It may not seem like it from the final score, but for much of the first half, it appeared that the Saints were going to blow the game wide open against the Eagles last week. Philly quarterback Sam Bradford threw not one, but two first-half interceptions, both of them in the red zone.
The Eagles had to feel somewhat lucky that after all that, with the score tied at 7-7 deep into the second quarter. It looked like their luck was about to run out when Saints quarterback Drew Brees hit his wide receiver Willie Snead for a 22-yard gain with just over five minutes left in the second quarter. That play put the Saints at the Philly 28-yard line.
Someone on Philly's defense was going to have to make a play because Brees was certainly looking to score a touchdown.
Three different Eagles defensive players made three big plays in a row, but the biggest of them came from defensive tackle/end Fletcher Cox.
Cox's fellow defensive lineman Bennie Logan started things off with a tackle for a 1-yard loss on Mark Ingram on first down. Malcolm Jenkins finished off the drive a couple plays later, tackling C.J. Spiller for a 5-yard loss. But on second-and-11 it was Cox, lined up at right defensive end -- head up on Saints rookie left tackle Andrus Peat -- who forced the Saints back 10 yards to the Eagles' 39-yard-line with a sack of Drew Brees.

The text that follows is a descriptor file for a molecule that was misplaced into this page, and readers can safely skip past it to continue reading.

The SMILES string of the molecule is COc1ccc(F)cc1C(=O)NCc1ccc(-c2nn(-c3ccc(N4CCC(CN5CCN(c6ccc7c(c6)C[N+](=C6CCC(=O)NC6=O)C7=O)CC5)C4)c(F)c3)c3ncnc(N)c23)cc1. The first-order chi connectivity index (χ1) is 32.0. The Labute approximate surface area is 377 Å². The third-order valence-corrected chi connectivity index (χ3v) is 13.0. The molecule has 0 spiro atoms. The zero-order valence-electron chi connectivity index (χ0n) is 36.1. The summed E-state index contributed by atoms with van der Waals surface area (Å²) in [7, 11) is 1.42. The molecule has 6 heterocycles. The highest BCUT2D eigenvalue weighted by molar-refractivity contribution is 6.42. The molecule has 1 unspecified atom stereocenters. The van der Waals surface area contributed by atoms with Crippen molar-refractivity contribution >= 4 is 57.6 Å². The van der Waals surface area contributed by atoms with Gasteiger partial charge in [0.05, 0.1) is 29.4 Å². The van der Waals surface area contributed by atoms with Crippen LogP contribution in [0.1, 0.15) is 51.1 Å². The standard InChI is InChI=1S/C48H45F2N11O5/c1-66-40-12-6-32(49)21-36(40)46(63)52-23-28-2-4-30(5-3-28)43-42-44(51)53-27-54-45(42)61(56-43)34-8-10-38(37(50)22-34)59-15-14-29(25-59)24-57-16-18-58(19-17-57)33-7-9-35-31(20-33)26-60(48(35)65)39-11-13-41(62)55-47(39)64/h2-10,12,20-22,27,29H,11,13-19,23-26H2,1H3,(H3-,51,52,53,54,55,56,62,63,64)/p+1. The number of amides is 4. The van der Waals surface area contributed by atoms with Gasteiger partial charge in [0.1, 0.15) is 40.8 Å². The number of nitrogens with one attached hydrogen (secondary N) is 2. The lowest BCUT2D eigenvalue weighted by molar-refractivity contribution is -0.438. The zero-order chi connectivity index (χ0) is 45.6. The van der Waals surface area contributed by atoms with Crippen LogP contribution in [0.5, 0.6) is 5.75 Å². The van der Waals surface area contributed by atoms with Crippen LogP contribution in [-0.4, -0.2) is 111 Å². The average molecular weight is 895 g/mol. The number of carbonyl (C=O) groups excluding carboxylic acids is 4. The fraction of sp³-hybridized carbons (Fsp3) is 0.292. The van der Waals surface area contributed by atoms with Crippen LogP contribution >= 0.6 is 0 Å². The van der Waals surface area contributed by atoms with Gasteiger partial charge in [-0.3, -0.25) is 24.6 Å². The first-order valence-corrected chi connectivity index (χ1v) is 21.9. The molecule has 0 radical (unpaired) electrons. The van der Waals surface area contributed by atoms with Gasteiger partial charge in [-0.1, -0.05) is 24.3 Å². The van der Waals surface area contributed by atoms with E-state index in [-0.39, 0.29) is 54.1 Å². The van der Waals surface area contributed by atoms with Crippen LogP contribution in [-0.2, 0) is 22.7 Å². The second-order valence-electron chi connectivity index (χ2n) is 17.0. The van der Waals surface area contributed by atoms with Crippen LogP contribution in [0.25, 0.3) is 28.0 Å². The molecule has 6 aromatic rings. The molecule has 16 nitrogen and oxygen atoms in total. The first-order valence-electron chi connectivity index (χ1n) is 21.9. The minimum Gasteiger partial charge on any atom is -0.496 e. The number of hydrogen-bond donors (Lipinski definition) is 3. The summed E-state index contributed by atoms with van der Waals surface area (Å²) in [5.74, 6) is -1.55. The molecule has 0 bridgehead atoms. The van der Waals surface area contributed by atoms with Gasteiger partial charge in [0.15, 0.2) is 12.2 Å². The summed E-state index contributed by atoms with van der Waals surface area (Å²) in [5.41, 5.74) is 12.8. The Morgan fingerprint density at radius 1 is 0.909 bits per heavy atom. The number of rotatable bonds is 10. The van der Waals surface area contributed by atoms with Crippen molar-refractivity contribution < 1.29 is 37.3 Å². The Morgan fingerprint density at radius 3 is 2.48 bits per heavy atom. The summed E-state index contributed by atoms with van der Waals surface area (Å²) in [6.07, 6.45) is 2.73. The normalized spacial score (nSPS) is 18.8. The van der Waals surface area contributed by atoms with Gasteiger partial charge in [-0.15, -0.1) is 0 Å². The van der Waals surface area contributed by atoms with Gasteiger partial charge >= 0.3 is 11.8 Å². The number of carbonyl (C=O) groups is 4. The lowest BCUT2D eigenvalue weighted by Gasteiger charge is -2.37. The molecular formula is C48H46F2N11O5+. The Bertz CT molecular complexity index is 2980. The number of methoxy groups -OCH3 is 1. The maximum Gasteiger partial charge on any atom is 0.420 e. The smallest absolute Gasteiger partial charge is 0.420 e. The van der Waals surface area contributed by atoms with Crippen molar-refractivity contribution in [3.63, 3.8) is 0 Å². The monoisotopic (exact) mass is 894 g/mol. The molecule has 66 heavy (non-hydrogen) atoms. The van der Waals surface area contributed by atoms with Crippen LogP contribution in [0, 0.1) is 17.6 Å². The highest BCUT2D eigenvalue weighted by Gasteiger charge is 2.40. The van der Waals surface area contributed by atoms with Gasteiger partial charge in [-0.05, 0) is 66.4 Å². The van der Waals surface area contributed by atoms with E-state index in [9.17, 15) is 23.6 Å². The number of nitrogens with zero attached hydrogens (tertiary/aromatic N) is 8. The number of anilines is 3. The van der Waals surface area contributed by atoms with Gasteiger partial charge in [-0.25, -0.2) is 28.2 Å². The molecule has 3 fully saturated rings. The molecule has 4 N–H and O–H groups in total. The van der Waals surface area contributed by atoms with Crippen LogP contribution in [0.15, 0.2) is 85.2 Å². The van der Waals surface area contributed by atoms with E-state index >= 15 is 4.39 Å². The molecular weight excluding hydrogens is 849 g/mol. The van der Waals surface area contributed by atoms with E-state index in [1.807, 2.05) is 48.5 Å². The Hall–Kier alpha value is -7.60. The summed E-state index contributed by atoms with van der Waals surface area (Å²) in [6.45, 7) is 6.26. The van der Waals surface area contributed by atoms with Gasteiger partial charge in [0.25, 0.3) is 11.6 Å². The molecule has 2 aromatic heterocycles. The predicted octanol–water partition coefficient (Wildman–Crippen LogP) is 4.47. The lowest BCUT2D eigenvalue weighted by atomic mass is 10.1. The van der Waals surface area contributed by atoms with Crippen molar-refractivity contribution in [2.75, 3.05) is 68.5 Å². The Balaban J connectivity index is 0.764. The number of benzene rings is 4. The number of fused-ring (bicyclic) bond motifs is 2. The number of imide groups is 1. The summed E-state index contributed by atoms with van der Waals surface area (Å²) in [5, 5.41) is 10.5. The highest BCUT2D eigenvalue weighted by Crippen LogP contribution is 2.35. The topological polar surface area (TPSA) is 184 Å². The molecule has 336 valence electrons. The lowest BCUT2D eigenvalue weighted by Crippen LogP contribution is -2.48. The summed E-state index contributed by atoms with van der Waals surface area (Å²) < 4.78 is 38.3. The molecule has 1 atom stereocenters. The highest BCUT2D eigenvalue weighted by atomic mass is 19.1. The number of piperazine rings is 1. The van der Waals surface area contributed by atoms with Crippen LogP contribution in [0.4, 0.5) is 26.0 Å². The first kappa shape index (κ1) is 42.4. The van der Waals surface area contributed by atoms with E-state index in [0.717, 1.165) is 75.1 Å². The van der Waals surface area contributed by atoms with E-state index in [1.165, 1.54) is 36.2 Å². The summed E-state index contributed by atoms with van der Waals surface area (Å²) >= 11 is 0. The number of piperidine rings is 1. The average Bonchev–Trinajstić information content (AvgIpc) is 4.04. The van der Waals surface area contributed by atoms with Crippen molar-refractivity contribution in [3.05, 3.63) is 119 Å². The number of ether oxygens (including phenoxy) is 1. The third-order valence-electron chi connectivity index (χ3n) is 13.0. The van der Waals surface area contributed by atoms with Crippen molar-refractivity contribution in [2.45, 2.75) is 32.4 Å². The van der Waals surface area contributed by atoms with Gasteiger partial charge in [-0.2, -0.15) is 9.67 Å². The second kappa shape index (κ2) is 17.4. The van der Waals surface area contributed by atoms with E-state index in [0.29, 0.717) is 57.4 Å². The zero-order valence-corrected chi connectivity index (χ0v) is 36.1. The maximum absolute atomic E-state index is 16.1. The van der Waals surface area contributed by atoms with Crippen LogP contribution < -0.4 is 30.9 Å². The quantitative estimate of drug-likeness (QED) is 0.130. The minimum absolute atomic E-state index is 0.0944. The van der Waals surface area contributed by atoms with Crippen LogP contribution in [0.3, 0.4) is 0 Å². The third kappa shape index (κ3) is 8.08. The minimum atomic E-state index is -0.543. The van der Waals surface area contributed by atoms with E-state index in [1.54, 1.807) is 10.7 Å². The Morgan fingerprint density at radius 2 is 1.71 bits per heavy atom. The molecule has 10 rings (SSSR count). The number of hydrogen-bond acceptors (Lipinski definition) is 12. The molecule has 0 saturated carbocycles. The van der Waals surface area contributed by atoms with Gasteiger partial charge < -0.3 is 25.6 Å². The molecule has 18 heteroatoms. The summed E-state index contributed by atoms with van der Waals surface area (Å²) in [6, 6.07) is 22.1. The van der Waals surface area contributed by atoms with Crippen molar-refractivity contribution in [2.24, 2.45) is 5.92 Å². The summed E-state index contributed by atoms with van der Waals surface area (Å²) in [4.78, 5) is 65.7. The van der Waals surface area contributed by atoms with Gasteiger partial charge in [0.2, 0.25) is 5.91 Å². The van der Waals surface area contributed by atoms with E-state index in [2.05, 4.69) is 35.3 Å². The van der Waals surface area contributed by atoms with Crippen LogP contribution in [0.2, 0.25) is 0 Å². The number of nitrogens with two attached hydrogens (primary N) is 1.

Of course, pass rushing when you're head up on an offensive lineman is far from ideal, but Cox used his power while still staying on the edge of Peat by utilizing a long arm to a rip move (one of my favorites).
A long arm is where a pass rusher fully extends his inside arm, in this case Fletcher's left arm, while aiming to put his hand at the end of that arm right down the middle of the blocker's chest, kind of like jousting with your arm. As you press the blocker back with your "long arm," the pass rusher continues around the corner, and at some point, he releases off the block by swatting the blocker's outside hand with his, then going right into a rip move.